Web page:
Involving HR professionals early in M&A due diligence can help deals close more quickly and increase the chances of successful integration.
Finance, legal, tax and other experts are typically involved in the due diligence phase of M&A transactions. Such teams' knowledge of HR issues is often limited, resulting in only superficial exploration of people issues. Yet even minor people concerns can delay or derail deals entirely. Involving HR experts in early in due diligence can help avoid such pitfalls and increase the chances of a successful transaction.
Commonly ignored topics in HR due diligence
While HR issues with more easily quantifiable costs (e.g., executive compensation, cost of benefit plans, anticipated severance) are usually covered in HR due diligence reports, many of the more challenging costs to measure are left unexamined. Examples of HR topics frequently neglected during due diligence include:
Employee headcount by location: High-level due diligence reports often list total employee headcount, yet many omit employee headcount by location. Understanding headcount in each location enables buyers to consider critical factors such as relevant country- or region-specific laws and regulations, the potential for organized labor presence, and whether location-specific headcount thresholds might necessitate certain employment-related actions or payouts from the buyer. Some of those actions, such as works-council notification and consultation, might require several weeks before deals are allowed to close, resulting in deal delays.
HR operating model: Integrating an acquired business' HR department and its processes can be challenging and costly. Understanding the extent to which the target company's HR model is centralized or decentralized and how that might contrast with the buyer company's HR model is complex and can require significant resources and change management.
HR systems: HR technology integration is one of the most complicated aspects of a transaction, and it can be one of the most expensive to execute. Inventorying the full suite of HR systems used in each in-scope country is imperative for understanding the resources required to execute those changes and how that should be factored into deal costs and integration plans.
Talent management: If one or more of the target company's talent management processes are misaligned or non-existent, rationalizing or developing those processes will require substantial time and resources and extensive change management. For example, suppose the buyer's performance management processes are well-refined and the seller has few formal ones. The target's people managers will need intensive training to effectively coach and manage the performance of their direct reports using the buyer's desired method.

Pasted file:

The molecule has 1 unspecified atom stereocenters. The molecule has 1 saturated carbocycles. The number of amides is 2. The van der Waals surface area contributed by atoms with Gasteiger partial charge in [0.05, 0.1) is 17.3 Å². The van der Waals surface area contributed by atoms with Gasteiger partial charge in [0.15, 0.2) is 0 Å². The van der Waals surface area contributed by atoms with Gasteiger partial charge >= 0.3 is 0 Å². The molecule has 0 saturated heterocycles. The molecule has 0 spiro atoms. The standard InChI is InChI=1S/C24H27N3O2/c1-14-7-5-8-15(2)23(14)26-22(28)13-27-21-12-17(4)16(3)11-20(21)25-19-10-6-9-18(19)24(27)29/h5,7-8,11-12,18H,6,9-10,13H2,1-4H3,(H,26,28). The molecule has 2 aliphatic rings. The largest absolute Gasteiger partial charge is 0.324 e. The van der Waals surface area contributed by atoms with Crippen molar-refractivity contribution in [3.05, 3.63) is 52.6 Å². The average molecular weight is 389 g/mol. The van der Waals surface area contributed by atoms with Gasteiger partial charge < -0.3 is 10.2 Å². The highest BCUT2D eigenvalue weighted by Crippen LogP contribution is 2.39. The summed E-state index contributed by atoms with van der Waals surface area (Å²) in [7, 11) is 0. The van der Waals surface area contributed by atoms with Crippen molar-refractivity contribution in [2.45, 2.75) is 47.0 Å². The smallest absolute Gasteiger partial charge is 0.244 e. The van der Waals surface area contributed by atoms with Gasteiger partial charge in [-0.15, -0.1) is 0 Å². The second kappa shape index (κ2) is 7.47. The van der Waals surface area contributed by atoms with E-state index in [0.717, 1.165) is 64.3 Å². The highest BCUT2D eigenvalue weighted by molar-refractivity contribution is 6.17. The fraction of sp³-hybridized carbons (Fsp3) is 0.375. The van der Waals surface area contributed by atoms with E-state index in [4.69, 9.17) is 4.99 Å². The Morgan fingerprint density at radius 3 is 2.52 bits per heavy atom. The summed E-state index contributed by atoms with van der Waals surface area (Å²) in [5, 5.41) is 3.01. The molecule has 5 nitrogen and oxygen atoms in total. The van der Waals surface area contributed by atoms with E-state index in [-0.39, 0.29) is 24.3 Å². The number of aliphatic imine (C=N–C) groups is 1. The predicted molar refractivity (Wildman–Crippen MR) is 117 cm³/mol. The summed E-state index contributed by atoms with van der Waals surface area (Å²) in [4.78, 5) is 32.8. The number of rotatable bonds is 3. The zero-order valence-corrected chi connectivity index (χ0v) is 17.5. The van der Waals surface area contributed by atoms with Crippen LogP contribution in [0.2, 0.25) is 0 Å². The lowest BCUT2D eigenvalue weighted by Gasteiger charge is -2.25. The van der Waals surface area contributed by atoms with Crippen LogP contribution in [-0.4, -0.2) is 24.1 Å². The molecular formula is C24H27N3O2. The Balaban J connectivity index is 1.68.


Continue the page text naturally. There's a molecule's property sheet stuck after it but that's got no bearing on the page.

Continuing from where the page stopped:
How detailed HR due diligence accelerates M&A integration
While HR due diligence is sometimes considered a mere checklist for assessing compliance and risk, it should also be viewed as a catalyst for rapid integration planning and execution. Companies that rely on minimal HR due diligence are ill-equipped to anticipate integration needs before Day 1, and any plans they've developed will likely be too high-level or arbitrary to be effective.
If companies neglect to request all relevant data during due diligence, they'll still need to receive information during integration planning and execution. As all plans and timelines must be specifically tailored based on review of the target's data. Requesting, acquiring, and meticulously reviewing information from target companies can consume valuable weeks, precluding a buyer from initiating proper integration planning and execution until that process is complete.
If HR due diligence is done well, integration plans and timelines will be well-informed before close, enabling buyers to begin executing near-term plans immediately and further refine the integration approach for more long-term initiatives.
Lacking thorough, all-encompassing HR due diligence led by subject matter experts, companies involved in M&A expose themselves to avoidable financial setbacks, transaction delays and unsuccessful deals. It is of utmost importance for organizations to either cultivate internal expertise in HR M&A or engage HR M&A specialists to undertake comprehensive due diligence. Moreover, when intricate HR due diligence is accomplished before integration planning, companies significantly enhance their prospects of achieving timely deal closures, adhering to integration schedules and realizing the intended deal objectives.
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